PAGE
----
True Stories - Mary

Mary A.,

Food Allergy Mom

When Mary’s son, Jack, was 10 months old, he was diagnosed with allergies to egg, peanut, and tree nuts. Over the past few years, the allergies became worse, and many more began to surface, such as sesame, sunflower, barley, legumes, shellfish, fish, garlic, mustard, and others. From time to time, managing his multiple life-threatening food allergies and latex allergy seemed close to impossible. Mary and her husband did everything to protect Jack, such as making his own bread, pizza, and cake, and calling manufacturers to carefully check cross-contact with his allergens, and to find out if latex was used in the plant.

In fall 2011, Jack entered kindergarten in a district that is well known academically as one of the best in our area. Unfortunately, she had no idea that she would be up against a tough crowd that did not believe the severity of his allergies and constantly asked for proof. They provided a letter from his allergist that documented this.

As if the allergy wasn't hard enough to deal with, Mary was now faced with an ongoing struggle with the teacher and administration to take the necessary precautions to keep Jack safe. She and her husband and had several meetings with the school staff over the course of the year and the common theme was resistance. What they would encounter over the next few months and beyond was devastating: having his teacher question the allergies after a 504 plan was in place, being spoken to and addressed in an unprofessional manner, and at one point the validity of his latex allergy was questioned. Their hearts were broken, but fortunately not their spirits.

As the months went on, Mary remained professional and articulate despite the negativity. She and her husband continued to reinforce the importance of keeping the classroom a "safe zone." They realized that the latex allergy was not fully understood by the school and that further education was necessary. Thankfully, the American Latex Allergy Association provided good education and resources. Most recently Jack’s allergist referred the family to an environmental specialist regarding the latex allergy. The team was extremely compassionate and reminded them that they were doing a great job keeping Jack safe and educating everyone about allergies to latex and food. They walked away with a feeling of accomplishment.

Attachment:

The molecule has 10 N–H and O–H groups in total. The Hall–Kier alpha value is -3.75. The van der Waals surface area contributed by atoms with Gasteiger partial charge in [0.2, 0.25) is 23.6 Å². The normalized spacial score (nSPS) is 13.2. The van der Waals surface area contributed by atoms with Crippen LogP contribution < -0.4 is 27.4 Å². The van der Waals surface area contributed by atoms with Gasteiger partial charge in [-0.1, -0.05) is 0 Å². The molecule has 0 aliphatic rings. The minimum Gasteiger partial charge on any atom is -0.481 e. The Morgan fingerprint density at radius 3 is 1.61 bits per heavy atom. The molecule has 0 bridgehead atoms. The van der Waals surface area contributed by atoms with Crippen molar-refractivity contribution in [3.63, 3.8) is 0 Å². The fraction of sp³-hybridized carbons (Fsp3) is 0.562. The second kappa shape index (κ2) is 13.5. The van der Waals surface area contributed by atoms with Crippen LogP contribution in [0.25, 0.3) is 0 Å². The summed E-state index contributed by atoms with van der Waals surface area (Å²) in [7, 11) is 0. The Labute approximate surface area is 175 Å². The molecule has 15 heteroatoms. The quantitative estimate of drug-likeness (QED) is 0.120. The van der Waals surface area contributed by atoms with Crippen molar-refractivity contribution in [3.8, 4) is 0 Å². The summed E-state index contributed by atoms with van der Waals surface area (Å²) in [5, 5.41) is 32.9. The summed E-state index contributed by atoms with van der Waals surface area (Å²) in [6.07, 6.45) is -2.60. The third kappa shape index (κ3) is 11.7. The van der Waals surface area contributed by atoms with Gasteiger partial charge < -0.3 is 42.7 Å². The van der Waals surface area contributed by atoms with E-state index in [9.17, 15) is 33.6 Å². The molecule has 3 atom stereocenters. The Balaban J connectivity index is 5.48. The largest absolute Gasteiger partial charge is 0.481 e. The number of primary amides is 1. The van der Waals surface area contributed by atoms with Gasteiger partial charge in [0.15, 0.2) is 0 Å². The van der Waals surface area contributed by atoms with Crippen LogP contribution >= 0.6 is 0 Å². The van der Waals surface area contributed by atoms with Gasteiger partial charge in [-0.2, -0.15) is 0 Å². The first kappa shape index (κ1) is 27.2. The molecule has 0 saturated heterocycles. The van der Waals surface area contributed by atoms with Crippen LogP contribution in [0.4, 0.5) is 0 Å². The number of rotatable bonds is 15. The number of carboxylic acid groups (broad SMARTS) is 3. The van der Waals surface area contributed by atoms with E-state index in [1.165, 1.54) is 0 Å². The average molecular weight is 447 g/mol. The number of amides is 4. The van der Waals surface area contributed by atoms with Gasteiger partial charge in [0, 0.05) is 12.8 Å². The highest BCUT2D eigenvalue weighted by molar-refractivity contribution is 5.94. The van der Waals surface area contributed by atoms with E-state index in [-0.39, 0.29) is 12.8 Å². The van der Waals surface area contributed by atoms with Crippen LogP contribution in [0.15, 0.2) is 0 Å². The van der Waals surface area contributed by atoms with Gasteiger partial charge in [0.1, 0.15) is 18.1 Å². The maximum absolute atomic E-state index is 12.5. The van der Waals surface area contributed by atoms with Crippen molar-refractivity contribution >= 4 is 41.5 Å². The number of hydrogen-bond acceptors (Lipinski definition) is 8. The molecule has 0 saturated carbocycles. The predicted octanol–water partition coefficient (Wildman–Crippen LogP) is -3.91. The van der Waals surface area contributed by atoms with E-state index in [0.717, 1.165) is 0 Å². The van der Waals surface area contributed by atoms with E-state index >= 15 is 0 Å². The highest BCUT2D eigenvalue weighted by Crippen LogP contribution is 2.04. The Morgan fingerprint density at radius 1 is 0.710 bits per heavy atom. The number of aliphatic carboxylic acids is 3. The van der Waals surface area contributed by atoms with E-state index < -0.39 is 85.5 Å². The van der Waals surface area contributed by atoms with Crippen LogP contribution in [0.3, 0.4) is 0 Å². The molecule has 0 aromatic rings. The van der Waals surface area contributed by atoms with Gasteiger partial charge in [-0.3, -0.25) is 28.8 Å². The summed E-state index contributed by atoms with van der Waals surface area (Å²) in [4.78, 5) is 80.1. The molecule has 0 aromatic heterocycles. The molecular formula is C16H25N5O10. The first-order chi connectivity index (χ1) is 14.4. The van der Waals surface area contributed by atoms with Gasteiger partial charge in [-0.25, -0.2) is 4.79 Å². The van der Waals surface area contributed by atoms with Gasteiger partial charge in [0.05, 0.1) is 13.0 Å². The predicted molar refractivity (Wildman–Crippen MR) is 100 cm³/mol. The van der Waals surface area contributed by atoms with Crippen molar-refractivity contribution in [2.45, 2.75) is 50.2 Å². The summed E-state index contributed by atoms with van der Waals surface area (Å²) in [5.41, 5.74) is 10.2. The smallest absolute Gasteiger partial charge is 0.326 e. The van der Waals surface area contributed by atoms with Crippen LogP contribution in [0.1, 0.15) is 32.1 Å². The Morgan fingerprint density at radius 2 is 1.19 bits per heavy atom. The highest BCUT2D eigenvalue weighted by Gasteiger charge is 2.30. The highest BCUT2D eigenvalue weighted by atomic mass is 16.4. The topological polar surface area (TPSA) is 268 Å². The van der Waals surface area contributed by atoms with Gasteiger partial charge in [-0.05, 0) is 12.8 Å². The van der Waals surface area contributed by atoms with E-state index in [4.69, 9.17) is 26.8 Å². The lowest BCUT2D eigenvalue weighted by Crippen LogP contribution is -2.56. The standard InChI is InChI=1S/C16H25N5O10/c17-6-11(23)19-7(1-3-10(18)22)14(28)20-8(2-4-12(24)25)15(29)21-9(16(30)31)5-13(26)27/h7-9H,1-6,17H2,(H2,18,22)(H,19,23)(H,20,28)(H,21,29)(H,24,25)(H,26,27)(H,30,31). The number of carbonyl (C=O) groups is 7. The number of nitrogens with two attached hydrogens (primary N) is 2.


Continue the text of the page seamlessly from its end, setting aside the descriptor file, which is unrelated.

The school year ended on a positive note and Mary truly hopes and believes the administration has learned a good deal about food allergies and latex allergies. In the end, Jack is already learning how to advocate for himself. He is very articulate and careful, even at the tender age of 6. They came away from this experience with their heads held high, knowing they are doing a great job as parents. The pat on the shoulder was icing on the cake -- allergy-free, of course!

“For those parents out there who face similar challenges, you must be your child's strongest advocate. Hopefully the level of education and understanding will continue to improve for the safety and well-being of children with allergies,” Mary writes.

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